I finished a book titled Nim Chimpsky: The Chimp Who Would Be Human by Elizabeth Hess. It’s an interesting book, although I admit to mixed feelings about it. On the one hand, it is a fascinating account of a research project designed to determine if a language is a uniquely human trait, or is something that can be used and understood by a non-human primate. It was initiated by a Columbia University psychologist named Herbert Terrace. Terrace was interested in challenging Noam Chomsky’s contention that language is exclusively human (thus the name of the chimp as Nim Chimpsky, I always did love the pun). Mind you, he was not talking about labeling objects or using sounds to communicate; specifically he argued that syntax, or the use of the order of words to create meaning, is uniquely human.
The book describes the dramatic and often tragic life of a chimpanzee who was taken from what was basically a breeding farm for research primates and sent to well-intentioned people who clearly knew virtually nothing about chimpanzees. Neither did they seem to know much about American Sign Language, which was successfully being used by other researchers (Roger Fouts for example) to communicate with non-human primates.
To say that things often didn’t go well is an understatement. There were a long list of reasons for that, but Terrace himself is clearly part of the problem. (As are all the scientists described in the book, who come across as arrogant and difficult. Heaven knows I’ve met my share of the same, but I am a bit skeptical of some parts of the book, since all the scientists come off poorly and all of the caretakers much better.)
However, I can tell you that there is little disagreement in academia that Terrace’s project was poorly executed. After Nim was passed around from one exhausted caretaker to another, with literally dozens of different trainers who knew little about ASL themselves, Terrace wrote a hugely popular book, Nim. In it he concluded that, contrary to his expectations, chimps could NOT ever learn or use ‘real grammar’ or even understand the simplest concepts of human language.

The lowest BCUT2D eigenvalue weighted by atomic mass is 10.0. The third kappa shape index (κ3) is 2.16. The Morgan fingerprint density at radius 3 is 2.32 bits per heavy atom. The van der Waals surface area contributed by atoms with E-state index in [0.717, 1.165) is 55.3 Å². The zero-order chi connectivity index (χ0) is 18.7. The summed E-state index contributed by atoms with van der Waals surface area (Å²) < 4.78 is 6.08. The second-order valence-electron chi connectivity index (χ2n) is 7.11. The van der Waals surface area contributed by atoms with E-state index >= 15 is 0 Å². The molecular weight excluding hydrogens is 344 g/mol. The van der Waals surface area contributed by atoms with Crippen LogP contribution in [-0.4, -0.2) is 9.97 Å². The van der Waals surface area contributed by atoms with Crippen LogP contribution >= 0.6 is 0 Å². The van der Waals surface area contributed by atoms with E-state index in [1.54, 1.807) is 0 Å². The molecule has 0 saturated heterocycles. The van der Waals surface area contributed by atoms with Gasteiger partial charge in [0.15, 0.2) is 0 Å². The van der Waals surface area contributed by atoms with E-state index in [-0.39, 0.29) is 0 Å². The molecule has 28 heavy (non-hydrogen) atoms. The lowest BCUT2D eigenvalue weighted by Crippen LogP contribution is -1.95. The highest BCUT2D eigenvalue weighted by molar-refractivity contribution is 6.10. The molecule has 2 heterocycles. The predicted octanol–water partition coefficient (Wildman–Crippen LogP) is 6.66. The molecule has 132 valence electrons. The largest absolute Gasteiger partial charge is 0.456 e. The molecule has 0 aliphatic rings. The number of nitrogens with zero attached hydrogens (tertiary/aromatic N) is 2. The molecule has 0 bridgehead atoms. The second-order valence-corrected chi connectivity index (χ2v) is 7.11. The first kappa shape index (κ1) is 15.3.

Critical as it is, I wish that Hess’s book mentioned that Terrace’s conclusions slammed shut the funding for any more ape language studies for years, if not decades. I was at University when it came out, and was going to Animal Behavior Society meetings and listening to the few people trying to continue language studies commiserate that their funding had been pulled because of the book (including Irene Pepperberg with her parrot Alex) . Terrace seemed to take the relatively radical approach that not only was Nim incapable of understanding syntax, but that he didn’t even understand what the words symbolized. He argued that Nim was just mindlessly mimicking. (And yet, when poor Nim was returned to a clearly abusive environment, Terrace suggested that Nim himself be asked if he was happy there…!).
A reviewer on Amazon suggests that it is best to read both Hess’s and Terrace’s book to get the full picture. I agree, and I’d add a suggestion to read Roger Fouts’ book, Next of Kin as well. I wish the book Nim Chimpsky talked a bit more about the what the research was really about, and I wish there was more discussion of the impact of Terrace’s conclusion. But overall, it is a fascinating, compelling (and sad) read, a real page-turner, as well yet another story of how much pain and trouble can be caused by not taking the trouble to learn about a species, much less an individual, before you interact with them.
Meanwhile, back at the farm… Willie and I worked sheep on Saturday and glory be, no limp at all from his bad shoulder. I won’t bore you with the details, but the surgery scheduled for Thursday has been canceled, at least for now. Could it be that chinese herbs, homeopathic medicine and western medicine sans surgery could be enough to cure his shoulder? Cross your paws for us. I am going to continue to monitor him and if necessary, bite the bullet, do an MRI at the Vet School if necessary early in summer and go from there.
Other good news is that it was gloriously warm this weekend. Almost all the snow is gone, and look.. the bulbs are coming up at Redstart Farm!
And here’s Sushi on Jim on the couch in the sun… she thinks this warm, sunny weather is cat heaven.